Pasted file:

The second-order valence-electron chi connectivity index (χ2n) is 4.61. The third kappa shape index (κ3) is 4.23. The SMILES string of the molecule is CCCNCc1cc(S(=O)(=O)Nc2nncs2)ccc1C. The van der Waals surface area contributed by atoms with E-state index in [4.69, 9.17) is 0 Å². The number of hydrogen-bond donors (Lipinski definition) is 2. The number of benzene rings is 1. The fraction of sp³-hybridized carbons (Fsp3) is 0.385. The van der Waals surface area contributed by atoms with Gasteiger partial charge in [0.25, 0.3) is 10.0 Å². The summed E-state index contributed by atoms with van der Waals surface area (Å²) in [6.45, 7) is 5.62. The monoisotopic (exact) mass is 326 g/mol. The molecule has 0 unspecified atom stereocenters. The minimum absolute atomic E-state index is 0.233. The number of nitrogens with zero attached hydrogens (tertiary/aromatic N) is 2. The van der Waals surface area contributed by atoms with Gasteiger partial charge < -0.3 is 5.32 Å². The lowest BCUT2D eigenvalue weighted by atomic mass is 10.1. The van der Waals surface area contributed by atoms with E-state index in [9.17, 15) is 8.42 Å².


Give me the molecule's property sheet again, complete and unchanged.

The second-order valence-electron chi connectivity index (χ2n) is 4.61. The third kappa shape index (κ3) is 4.23. The SMILES string of the molecule is CCCNCc1cc(S(=O)(=O)Nc2nncs2)ccc1C. The van der Waals surface area contributed by atoms with E-state index in [4.69, 9.17) is 0 Å². The number of hydrogen-bond donors (Lipinski definition) is 2. The number of benzene rings is 1. The fraction of sp³-hybridized carbons (Fsp3) is 0.385. The van der Waals surface area contributed by atoms with Gasteiger partial charge in [0.25, 0.3) is 10.0 Å². The summed E-state index contributed by atoms with van der Waals surface area (Å²) in [6.45, 7) is 5.62. The monoisotopic (exact) mass is 326 g/mol. The molecule has 0 unspecified atom stereocenters. The minimum absolute atomic E-state index is 0.233. The number of nitrogens with zero attached hydrogens (tertiary/aromatic N) is 2. The van der Waals surface area contributed by atoms with Gasteiger partial charge < -0.3 is 5.32 Å². The lowest BCUT2D eigenvalue weighted by atomic mass is 10.1. The van der Waals surface area contributed by atoms with E-state index in [9.17, 15) is 8.42 Å².